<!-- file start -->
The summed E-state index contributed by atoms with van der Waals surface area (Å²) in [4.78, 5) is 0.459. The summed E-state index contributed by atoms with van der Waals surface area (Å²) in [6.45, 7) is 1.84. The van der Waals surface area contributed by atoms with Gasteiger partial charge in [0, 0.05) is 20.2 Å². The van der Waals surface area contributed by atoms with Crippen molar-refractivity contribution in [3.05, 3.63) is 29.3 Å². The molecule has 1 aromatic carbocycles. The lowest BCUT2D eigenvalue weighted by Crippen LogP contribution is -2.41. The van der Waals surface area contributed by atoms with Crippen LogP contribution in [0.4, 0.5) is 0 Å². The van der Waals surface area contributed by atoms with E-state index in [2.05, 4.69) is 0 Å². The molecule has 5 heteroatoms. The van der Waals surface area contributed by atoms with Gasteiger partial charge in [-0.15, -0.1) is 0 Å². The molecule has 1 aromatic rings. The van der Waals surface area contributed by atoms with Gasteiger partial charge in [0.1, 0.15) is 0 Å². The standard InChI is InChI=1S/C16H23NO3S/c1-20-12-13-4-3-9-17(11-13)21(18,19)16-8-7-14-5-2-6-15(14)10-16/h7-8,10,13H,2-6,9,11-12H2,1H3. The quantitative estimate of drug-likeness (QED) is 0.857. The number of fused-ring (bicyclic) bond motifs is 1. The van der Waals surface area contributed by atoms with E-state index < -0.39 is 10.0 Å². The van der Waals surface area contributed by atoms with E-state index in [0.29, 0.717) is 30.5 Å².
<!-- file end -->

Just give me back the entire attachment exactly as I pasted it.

The summed E-state index contributed by atoms with van der Waals surface area (Å²) in [4.78, 5) is 0.459. The summed E-state index contributed by atoms with van der Waals surface area (Å²) in [6.45, 7) is 1.84. The van der Waals surface area contributed by atoms with Gasteiger partial charge in [0, 0.05) is 20.2 Å². The van der Waals surface area contributed by atoms with Crippen molar-refractivity contribution in [3.05, 3.63) is 29.3 Å². The molecule has 1 aromatic carbocycles. The lowest BCUT2D eigenvalue weighted by Crippen LogP contribution is -2.41. The van der Waals surface area contributed by atoms with Crippen LogP contribution in [0.4, 0.5) is 0 Å². The van der Waals surface area contributed by atoms with E-state index in [2.05, 4.69) is 0 Å². The molecule has 5 heteroatoms. The van der Waals surface area contributed by atoms with Gasteiger partial charge in [-0.15, -0.1) is 0 Å². The molecule has 1 aromatic rings. The van der Waals surface area contributed by atoms with Gasteiger partial charge in [0.1, 0.15) is 0 Å². The standard InChI is InChI=1S/C16H23NO3S/c1-20-12-13-4-3-9-17(11-13)21(18,19)16-8-7-14-5-2-6-15(14)10-16/h7-8,10,13H,2-6,9,11-12H2,1H3. The quantitative estimate of drug-likeness (QED) is 0.857. The number of fused-ring (bicyclic) bond motifs is 1. The van der Waals surface area contributed by atoms with E-state index < -0.39 is 10.0 Å². The van der Waals surface area contributed by atoms with E-state index in [0.29, 0.717) is 30.5 Å².